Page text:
The Western Joshua Tree (Yucca brevifolia), the charismatic, long-limbed Dr. Suess-like trees of the Mojave desert, are the first plant species reviewed by California's Endangered Species Act to attribute climate change as a primary threat. Among other reasons like habitat loss, developments, and invasive species, the Western Joshua Tree's habitat may be almost totally gone by 2100. What other vulnerable species should be citing their primary threat to existence as climate change? For myself it's hard to imagine that any native California species escapes the negative effects of human induced climate change. Throughout my time in the desert I saw a Ladder-backed Woodpecker checking out the flowers of the Joshua Tree, Northern Mockingbird and Loggerhead Shrikes perched up high while LeConte's Thrasher and Gambel's Quails run between its shadows. Turn over a fallen branch and you might find beetles or weevils scurrying on the ground, or Giant Water Bugs crawling around if the branch had fallen in a creek. How will all these species fare with altered or absent Joshua Tree populations?
How will the biodiversity of California's desert's change in the near to distant future? Is the future only one round of Ocotillo's flowering? Will the Desert Bighorn sheep at lower elevations become locally extinct like Eeps et al. (2004) predicted? Both these species along with the other incredible flora and fauna of California's deserts evolved over time to produce the mosaic of biodiversity we see there today. How climate change is going to change this assemblage is perhaps predictable for some species, but I'm sure surprising for others. So I encourage everyone to visit, learn and appreciate how the species you see while visiting the deserts of California, and to ponder what adaptations they evolved over time to flourish there, and most importantly what you can do to keep it thriving in perpetuity.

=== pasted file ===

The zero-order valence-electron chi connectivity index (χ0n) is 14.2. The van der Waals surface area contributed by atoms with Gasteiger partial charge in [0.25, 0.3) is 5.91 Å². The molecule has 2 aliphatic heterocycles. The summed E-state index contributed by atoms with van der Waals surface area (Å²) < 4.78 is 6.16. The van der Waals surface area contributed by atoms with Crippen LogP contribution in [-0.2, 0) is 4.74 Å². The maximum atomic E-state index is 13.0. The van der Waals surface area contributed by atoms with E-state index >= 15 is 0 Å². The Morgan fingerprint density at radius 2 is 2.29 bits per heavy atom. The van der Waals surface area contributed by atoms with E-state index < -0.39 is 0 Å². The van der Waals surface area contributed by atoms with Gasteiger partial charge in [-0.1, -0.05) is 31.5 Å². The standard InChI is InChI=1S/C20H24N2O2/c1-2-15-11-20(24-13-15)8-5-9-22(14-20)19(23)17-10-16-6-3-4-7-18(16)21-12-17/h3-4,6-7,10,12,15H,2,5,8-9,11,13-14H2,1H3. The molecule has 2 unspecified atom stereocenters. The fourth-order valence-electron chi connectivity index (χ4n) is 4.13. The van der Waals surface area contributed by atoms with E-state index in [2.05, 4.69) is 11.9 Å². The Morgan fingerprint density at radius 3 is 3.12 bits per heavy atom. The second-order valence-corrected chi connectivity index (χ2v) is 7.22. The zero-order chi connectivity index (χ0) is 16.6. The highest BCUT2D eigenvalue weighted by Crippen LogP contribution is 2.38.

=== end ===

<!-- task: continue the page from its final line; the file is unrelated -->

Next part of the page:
September 4-12, 2021 is California Biodiversity Week. Join us in celebrating the unique biodiversity and renewing our commitment to stewarding the state's incredible natural heritage! During the Week, CalNat is posting blogs authored by members of our community, ending in our September 14th CONES event from noon-1:00 PM. Be sure to also check out a list of activities and resources online from the CA Natural Resources Agency!
Hantson, Stijn, et al. "Warming as a driver of vegetation loss in the Sonoran Desert of California." Journal of Geophysical Research: Biogeosciences 126.6 (2021): e2020JG005942.
EPPS, C. W., McCULLOUGH, D. R., WEHAUSEN, J. D., BLEICH, V. C., & L. RECHEL, J. (2004). Effects of Climate Change on Population Persistence of Desert-Dwelling Mountain Sheep in California. Conservation Biology, 18(1), 102–113. doi:10.1111/j.1523-1739.2004.00023.x
Center for Biological Diversity. “Court Upholds Protection for California's Western Joshua Trees.” Center for Biological Diversity, Center for Biological Diversity, 22 Feb. 2021, biologicaldiversity.org/w/news/press-releases/court-upholds-protection-for-californias-western-joshua-trees-2021-02-22/.
Olalde, Mark. “Joshua Trees Can Be Legally Protected in California, Court Rules.” The Desert Sun, Palm Springs Desert Sun, 25 Feb. 2021, www.desertsun.com/story/news/environment/2021/02/24/joshua-trees-can-legally-protected-court-rules/4552210001/.